The latest results from the landmark National Emphysema Treatment Trial (NETT) confirm and extend earlier findings that selected patients with advanced emphysema predominately in the upper area of the lung may benefit from surgery and the benefits are still apparent with two more years of follow-up. The newly published findings from the largest study of bilateral lung volume reduction surgery (LVRS) to treat severe emphysema also confirm that patients with upper-lobe emphysema and poor exercise capacity before surgery are more likely to have improved survival compared to similar patients treated with medical therapy without surgery. Surgery might also provide some symptom relief in patients with emphysema in the upper lung area but who had good exercise capacity prior to surgery; however, survival rates did not improve in this group.
NETT researchers describe the effects of LVRS after following 1218 patients for an average of 4.3 years, two years longer than the primary results reported in 2003. The earlier findings led to Medicare coverage of LVRS for patients meeting criteria based on the study results. NETT began in 1996 as a cooperative effort between the National Heart, Lung, and Blood Institute (NHLBI) of the National Institutes of Health and the Centers for Medicare & Medicaid Services. Both are agencies of the U.S. Department of Health and Human Services.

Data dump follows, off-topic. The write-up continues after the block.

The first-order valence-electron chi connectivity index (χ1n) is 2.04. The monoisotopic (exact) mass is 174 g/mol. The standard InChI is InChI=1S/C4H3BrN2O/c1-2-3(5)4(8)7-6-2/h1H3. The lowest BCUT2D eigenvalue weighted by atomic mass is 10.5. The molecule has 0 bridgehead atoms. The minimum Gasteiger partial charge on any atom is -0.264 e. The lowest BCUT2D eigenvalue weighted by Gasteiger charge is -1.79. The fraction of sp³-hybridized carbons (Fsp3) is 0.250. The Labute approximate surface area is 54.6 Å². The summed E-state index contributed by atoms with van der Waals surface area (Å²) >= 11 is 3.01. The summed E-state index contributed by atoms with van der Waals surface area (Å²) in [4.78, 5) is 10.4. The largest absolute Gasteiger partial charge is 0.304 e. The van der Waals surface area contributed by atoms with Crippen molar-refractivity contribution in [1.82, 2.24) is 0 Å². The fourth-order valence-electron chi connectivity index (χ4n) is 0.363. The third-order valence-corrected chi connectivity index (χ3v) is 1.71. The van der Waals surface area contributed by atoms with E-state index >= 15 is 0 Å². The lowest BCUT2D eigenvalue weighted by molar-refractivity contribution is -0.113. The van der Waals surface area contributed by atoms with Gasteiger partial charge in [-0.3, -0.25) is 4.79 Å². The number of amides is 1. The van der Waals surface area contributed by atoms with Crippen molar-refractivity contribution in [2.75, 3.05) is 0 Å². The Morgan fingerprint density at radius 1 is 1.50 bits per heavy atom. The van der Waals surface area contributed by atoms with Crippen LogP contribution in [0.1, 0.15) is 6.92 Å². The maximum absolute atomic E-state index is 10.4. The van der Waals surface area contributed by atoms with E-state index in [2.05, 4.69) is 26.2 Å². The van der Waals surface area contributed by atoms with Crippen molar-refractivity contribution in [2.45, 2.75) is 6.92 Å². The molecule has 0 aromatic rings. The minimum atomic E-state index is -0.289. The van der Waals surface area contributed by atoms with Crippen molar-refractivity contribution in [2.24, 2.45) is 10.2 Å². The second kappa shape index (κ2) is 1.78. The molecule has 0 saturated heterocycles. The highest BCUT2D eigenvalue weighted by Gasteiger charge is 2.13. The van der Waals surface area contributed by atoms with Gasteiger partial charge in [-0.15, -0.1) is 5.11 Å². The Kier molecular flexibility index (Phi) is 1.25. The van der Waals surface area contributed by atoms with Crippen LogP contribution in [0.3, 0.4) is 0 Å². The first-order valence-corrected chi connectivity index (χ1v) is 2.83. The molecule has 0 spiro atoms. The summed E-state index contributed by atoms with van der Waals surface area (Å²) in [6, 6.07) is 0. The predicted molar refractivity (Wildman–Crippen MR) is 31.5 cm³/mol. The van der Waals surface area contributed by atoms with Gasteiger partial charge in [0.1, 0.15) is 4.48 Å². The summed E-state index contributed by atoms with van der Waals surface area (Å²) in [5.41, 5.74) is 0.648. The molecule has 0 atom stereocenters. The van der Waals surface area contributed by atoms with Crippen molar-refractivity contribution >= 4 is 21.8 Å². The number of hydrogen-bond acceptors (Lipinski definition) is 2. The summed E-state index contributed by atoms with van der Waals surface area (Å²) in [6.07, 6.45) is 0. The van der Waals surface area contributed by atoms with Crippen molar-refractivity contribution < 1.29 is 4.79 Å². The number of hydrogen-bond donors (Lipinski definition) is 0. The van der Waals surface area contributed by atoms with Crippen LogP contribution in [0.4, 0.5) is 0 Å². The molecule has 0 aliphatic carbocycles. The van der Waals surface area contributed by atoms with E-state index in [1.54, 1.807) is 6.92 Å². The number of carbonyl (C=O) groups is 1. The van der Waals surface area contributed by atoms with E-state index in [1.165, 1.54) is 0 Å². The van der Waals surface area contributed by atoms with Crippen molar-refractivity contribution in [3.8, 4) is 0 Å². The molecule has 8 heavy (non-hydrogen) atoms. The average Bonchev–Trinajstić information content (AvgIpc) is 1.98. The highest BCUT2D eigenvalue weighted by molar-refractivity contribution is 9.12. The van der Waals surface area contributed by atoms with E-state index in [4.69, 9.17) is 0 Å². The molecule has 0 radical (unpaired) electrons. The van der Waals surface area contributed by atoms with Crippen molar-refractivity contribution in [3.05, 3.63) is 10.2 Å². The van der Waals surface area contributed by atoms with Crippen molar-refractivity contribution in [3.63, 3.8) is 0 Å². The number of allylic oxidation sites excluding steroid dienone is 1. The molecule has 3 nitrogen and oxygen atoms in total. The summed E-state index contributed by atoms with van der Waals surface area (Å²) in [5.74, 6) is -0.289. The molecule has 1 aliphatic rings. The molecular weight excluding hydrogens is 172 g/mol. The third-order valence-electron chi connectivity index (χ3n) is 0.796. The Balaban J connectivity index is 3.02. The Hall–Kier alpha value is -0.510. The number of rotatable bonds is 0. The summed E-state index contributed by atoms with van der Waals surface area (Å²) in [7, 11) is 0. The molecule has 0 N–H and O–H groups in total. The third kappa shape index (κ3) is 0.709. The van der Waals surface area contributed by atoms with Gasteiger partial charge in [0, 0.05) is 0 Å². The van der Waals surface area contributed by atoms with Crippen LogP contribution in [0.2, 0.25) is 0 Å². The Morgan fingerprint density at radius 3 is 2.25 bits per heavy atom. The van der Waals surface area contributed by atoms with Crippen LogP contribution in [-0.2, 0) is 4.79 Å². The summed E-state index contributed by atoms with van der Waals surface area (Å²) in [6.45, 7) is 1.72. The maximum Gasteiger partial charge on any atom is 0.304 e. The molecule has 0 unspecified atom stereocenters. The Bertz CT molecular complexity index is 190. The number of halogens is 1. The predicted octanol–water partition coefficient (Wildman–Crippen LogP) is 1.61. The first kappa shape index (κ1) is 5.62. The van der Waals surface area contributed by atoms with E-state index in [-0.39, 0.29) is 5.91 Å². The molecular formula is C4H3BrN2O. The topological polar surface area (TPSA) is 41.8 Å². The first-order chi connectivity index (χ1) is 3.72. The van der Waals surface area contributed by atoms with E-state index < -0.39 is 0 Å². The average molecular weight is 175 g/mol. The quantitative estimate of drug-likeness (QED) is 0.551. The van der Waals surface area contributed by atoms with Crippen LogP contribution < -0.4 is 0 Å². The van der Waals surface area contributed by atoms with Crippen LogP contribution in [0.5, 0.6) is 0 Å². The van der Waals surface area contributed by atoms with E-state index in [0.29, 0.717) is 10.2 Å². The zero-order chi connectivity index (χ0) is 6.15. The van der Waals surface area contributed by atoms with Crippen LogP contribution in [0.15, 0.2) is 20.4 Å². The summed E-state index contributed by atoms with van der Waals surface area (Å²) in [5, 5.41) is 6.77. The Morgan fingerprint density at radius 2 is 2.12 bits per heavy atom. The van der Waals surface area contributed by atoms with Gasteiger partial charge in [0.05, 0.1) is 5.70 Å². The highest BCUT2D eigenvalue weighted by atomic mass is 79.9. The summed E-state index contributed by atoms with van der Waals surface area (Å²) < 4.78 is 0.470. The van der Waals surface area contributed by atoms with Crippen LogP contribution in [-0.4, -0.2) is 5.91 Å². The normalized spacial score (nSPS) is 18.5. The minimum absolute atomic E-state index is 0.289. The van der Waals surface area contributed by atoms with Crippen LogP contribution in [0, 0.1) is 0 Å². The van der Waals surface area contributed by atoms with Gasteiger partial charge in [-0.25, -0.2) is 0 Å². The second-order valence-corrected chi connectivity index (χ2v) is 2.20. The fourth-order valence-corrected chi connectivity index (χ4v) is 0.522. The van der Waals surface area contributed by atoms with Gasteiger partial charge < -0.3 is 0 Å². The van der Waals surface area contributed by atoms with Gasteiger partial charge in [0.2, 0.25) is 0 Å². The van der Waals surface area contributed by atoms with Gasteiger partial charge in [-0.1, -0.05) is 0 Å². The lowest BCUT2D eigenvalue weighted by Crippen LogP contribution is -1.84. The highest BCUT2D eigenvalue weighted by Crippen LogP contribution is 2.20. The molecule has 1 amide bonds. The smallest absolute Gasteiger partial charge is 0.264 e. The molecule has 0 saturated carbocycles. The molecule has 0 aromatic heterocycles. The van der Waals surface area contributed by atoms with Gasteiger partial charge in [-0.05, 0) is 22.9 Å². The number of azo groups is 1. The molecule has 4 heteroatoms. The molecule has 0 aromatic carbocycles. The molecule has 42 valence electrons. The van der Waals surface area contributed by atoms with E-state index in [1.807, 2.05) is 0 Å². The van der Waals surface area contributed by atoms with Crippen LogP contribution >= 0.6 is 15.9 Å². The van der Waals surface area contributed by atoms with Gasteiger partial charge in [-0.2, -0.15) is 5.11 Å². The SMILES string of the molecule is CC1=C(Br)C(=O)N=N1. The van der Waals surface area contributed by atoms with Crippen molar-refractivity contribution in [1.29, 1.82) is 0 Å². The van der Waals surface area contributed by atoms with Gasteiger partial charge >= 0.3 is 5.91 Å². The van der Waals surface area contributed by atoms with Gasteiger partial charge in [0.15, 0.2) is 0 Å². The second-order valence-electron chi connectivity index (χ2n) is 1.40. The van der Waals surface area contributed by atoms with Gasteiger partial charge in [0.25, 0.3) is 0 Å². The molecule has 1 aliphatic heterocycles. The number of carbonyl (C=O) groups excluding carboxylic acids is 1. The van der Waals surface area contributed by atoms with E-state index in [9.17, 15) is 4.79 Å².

"Long-Term Follow-Up of Patients Receiving Lung-Volume-Reduction Surgery Versus Medical Therapy for Severe Emphysema" is published in the August issue of the Annals of Thoracic Surgery.
Gail Weinmann, M.D., director of the NHLBI Airway Biology and Disease Program, is available to comment on the study's findings.
To schedule interviews, contact the NHLBI Communications Office at 301-496-4236.
- News release, May, 20, 2003: Landmark Cooperative Federal Study Defines The Role Of Lung Surgery In The Treatment Of Severe Emphysema (http://www.nhlbi.nih.gov/news/press-releases/2003/landmark-cooperative-federal-study-defines-the-role-of-lung-surgery-in-the-treatment-of-severe-emphysema)